gSOAP takes care of all the details of the XML to support the SOAP protocol and also the serialisation of the XML elements of the zetoc requests and responses to and from the C++ public data of the zetoc SOAP server implementation. gSOAP also generates the requisite WSDL (Web Services Description Language) file that provides a machine readable definition of the interface. Requests are translated into searches in the format of the underlying Livelink Discovery Server (previously known as BRS/Search) [29] database, the searches being performed by existing C++ code modules. A zetoc SOAP client was implemented with gSOAP alongside the server for testing.

6 Conclusion

The use of Web Services is becoming increasingly important for machine-to-machine communication. It is already used within eScience Grid applications and projects. It is mandated for machine-to-machine applications within the UK government's interoperability framework (eGif) [30]. Within the JISC Information Environment portals are starting to use Web Services, the Resource Discovery network (RDN) [31] has a SOAP/SRW interface, and collections with Web Services access are recorded in the Information Environment Service Registry [32].

As discussed above, the zetoc SOAP interface is bespoke rather than using SRW. The short timescale available for the development of the zetoc SOAP interface within the funding of the A2Z project did not allow for any investigation into the provision of an SRW interface. A future SRW interface for zetoc, given the availability of funding, will be developed to allow its inclusion in Web Services distributed search requests within the JISC Information Environment, although distributed searching is already enabled via Z39.50. But it seems appropriate to provide an interface to an application that is specific to its data and purpose. The Common Query Language of SRW will provide interoperability but it seems to be too general when specific requests and results of an application are required. Also SRW will allow search requests inappropriate to an application resulting in null or distorted responses. For example a search for `dc:description' in zetoc would return results from around 1994 only, later records not having abstracts.

Similarly the requirement of SRW to return simple Dublin Core records provides an interoperable result set for a distributed search but it does not cater for the return of richer application-specific details. zetoc SOAP provides a bespoke result format to include the important bibliographic citation details necessary to make use of any record from zetoc. There is no recommended way to include bibliographic citation information about a resource within a simple Dublin Core record. The alternative approach given above in section 3.8 would resolve this problem if zetoc were to provide an interoperable SRW impementation to support distributed searching. But it seems that a retrieval by a server that understands the zetoc application would be simpler using the bespoke interface.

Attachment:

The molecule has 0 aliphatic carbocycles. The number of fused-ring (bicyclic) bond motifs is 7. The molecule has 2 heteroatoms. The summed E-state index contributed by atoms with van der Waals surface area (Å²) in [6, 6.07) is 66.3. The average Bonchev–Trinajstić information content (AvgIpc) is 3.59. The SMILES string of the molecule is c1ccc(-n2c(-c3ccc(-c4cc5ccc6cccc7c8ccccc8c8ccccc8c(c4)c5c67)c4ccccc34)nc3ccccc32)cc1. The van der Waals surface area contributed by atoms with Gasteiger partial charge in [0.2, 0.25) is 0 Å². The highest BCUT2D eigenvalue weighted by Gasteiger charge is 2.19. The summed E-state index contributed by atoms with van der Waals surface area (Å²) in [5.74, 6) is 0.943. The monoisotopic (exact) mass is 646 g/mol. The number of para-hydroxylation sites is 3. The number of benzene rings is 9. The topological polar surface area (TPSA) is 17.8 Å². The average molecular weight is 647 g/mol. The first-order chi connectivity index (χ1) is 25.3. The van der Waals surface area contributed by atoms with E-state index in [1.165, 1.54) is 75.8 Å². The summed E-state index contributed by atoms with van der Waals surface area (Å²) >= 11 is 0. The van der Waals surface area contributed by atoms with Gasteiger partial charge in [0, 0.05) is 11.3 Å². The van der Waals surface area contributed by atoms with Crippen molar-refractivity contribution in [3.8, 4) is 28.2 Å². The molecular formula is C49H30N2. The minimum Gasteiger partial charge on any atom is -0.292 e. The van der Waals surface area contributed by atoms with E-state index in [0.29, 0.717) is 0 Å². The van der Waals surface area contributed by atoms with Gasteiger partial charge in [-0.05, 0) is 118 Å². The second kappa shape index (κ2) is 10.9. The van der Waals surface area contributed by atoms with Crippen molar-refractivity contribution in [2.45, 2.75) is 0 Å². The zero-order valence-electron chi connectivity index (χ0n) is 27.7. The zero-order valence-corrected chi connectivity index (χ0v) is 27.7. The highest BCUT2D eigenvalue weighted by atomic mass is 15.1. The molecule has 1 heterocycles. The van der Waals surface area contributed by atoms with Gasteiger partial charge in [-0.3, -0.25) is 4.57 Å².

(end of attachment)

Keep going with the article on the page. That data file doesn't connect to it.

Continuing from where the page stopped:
Resembling the zetoc Web search interface, the zetoc SOAP interface does not allow the inclusion of Boolean operators in search requests, all search terms being implicitly `anded'. Future developments to the zetoc SOAP interface would investigate the provision of Boolean operators between search terms when assembling searches on the underlying database. This functionality would be enabled if the Common Query Language of SRW were supported.

Developing zetoc SOAP has been a useful experience in exploring the design and specification of such an interface and the issues involved. Investigation into alternative implementations, such as SRW, was limited by the short timescale of this part of the A2Z project. But this development will provide a prototype for Web Services implementations for further information collections.

Acknowledgements. The A2Z project [33], including the zetoc SOAP interface development, was funded by the Joint Information Systems Committee (JISC) [34] of the UK Higher and Further Education Funding Councils as part of the `AAA' (Authentication, Authorisation, and Accounting) programme [35]. The zetoc data is provided by the British Library. The author wishes to acknowledge the assistance of colleagues in the development of zetoc SOAP, Ashley Sanders for the C++ search interface to zetoc, Ross MacIntyre the project manager and Mike Jones who implemented the Akenti authentication `black box'.

References


9 June 2004